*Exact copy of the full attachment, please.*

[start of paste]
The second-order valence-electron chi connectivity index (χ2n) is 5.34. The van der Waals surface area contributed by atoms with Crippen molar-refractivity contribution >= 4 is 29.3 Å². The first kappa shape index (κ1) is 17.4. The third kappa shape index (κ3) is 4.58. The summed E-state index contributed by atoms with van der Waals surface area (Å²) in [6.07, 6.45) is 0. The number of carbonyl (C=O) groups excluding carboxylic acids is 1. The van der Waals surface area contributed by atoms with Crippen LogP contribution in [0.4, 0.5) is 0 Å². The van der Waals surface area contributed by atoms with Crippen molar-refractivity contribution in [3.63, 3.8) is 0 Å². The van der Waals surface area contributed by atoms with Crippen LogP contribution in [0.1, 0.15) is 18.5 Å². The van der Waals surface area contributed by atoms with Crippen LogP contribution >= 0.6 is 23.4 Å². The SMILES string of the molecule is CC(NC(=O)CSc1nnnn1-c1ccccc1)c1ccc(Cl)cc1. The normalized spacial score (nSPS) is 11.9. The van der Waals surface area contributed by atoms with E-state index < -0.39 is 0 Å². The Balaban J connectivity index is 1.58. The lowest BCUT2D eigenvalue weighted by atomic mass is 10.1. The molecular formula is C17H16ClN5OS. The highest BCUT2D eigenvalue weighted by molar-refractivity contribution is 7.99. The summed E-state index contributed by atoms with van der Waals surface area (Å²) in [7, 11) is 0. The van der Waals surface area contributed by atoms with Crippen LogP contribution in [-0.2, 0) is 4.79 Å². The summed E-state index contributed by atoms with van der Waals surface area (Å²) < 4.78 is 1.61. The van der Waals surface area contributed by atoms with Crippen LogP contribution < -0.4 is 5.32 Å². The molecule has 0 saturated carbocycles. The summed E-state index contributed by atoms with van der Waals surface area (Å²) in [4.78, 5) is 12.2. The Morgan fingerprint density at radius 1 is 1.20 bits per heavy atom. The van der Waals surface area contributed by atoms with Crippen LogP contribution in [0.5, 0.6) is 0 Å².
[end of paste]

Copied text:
The second-order valence-electron chi connectivity index (χ2n) is 5.34. The van der Waals surface area contributed by atoms with Crippen molar-refractivity contribution >= 4 is 29.3 Å². The first kappa shape index (κ1) is 17.4. The third kappa shape index (κ3) is 4.58. The summed E-state index contributed by atoms with van der Waals surface area (Å²) in [6.07, 6.45) is 0. The number of carbonyl (C=O) groups excluding carboxylic acids is 1. The van der Waals surface area contributed by atoms with Crippen LogP contribution in [0.4, 0.5) is 0 Å². The van der Waals surface area contributed by atoms with Crippen molar-refractivity contribution in [3.63, 3.8) is 0 Å². The van der Waals surface area contributed by atoms with Crippen LogP contribution in [0.1, 0.15) is 18.5 Å². The van der Waals surface area contributed by atoms with Crippen LogP contribution >= 0.6 is 23.4 Å². The SMILES string of the molecule is CC(NC(=O)CSc1nnnn1-c1ccccc1)c1ccc(Cl)cc1. The normalized spacial score (nSPS) is 11.9. The van der Waals surface area contributed by atoms with E-state index < -0.39 is 0 Å². The Balaban J connectivity index is 1.58. The lowest BCUT2D eigenvalue weighted by atomic mass is 10.1. The molecular formula is C17H16ClN5OS. The highest BCUT2D eigenvalue weighted by molar-refractivity contribution is 7.99. The summed E-state index contributed by atoms with van der Waals surface area (Å²) in [7, 11) is 0. The van der Waals surface area contributed by atoms with Crippen LogP contribution in [-0.2, 0) is 4.79 Å². The summed E-state index contributed by atoms with van der Waals surface area (Å²) < 4.78 is 1.61. The van der Waals surface area contributed by atoms with Crippen LogP contribution < -0.4 is 5.32 Å². The molecule has 0 saturated carbocycles. The summed E-state index contributed by atoms with van der Waals surface area (Å²) in [4.78, 5) is 12.2. The Morgan fingerprint density at radius 1 is 1.20 bits per heavy atom. The van der Waals surface area contributed by atoms with Crippen LogP contribution in [0.5, 0.6) is 0 Å².